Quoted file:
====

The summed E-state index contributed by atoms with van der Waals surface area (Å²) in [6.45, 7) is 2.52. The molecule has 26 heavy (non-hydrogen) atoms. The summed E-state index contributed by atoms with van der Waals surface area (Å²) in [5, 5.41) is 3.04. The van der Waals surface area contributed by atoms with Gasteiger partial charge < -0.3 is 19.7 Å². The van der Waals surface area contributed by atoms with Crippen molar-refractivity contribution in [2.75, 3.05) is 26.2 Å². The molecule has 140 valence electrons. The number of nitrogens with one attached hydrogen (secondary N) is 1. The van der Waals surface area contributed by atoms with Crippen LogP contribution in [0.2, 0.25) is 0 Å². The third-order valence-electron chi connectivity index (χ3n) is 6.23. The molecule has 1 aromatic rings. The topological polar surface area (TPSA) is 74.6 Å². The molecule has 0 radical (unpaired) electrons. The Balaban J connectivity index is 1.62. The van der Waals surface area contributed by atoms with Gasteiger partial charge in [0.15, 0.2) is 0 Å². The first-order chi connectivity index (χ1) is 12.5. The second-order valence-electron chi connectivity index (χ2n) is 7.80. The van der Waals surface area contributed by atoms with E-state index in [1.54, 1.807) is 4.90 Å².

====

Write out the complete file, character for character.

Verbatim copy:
The summed E-state index contributed by atoms with van der Waals surface area (Å²) in [6.45, 7) is 2.52. The molecule has 26 heavy (non-hydrogen) atoms. The summed E-state index contributed by atoms with van der Waals surface area (Å²) in [5, 5.41) is 3.04. The van der Waals surface area contributed by atoms with Gasteiger partial charge < -0.3 is 19.7 Å². The van der Waals surface area contributed by atoms with Crippen molar-refractivity contribution in [2.75, 3.05) is 26.2 Å². The molecule has 140 valence electrons. The number of nitrogens with one attached hydrogen (secondary N) is 1. The van der Waals surface area contributed by atoms with Crippen LogP contribution in [0.2, 0.25) is 0 Å². The third-order valence-electron chi connectivity index (χ3n) is 6.23. The molecule has 1 aromatic rings. The topological polar surface area (TPSA) is 74.6 Å². The molecule has 0 radical (unpaired) electrons. The Balaban J connectivity index is 1.62. The van der Waals surface area contributed by atoms with Gasteiger partial charge in [0.15, 0.2) is 0 Å². The first-order chi connectivity index (χ1) is 12.5. The second-order valence-electron chi connectivity index (χ2n) is 7.80. The van der Waals surface area contributed by atoms with E-state index in [1.54, 1.807) is 4.90 Å².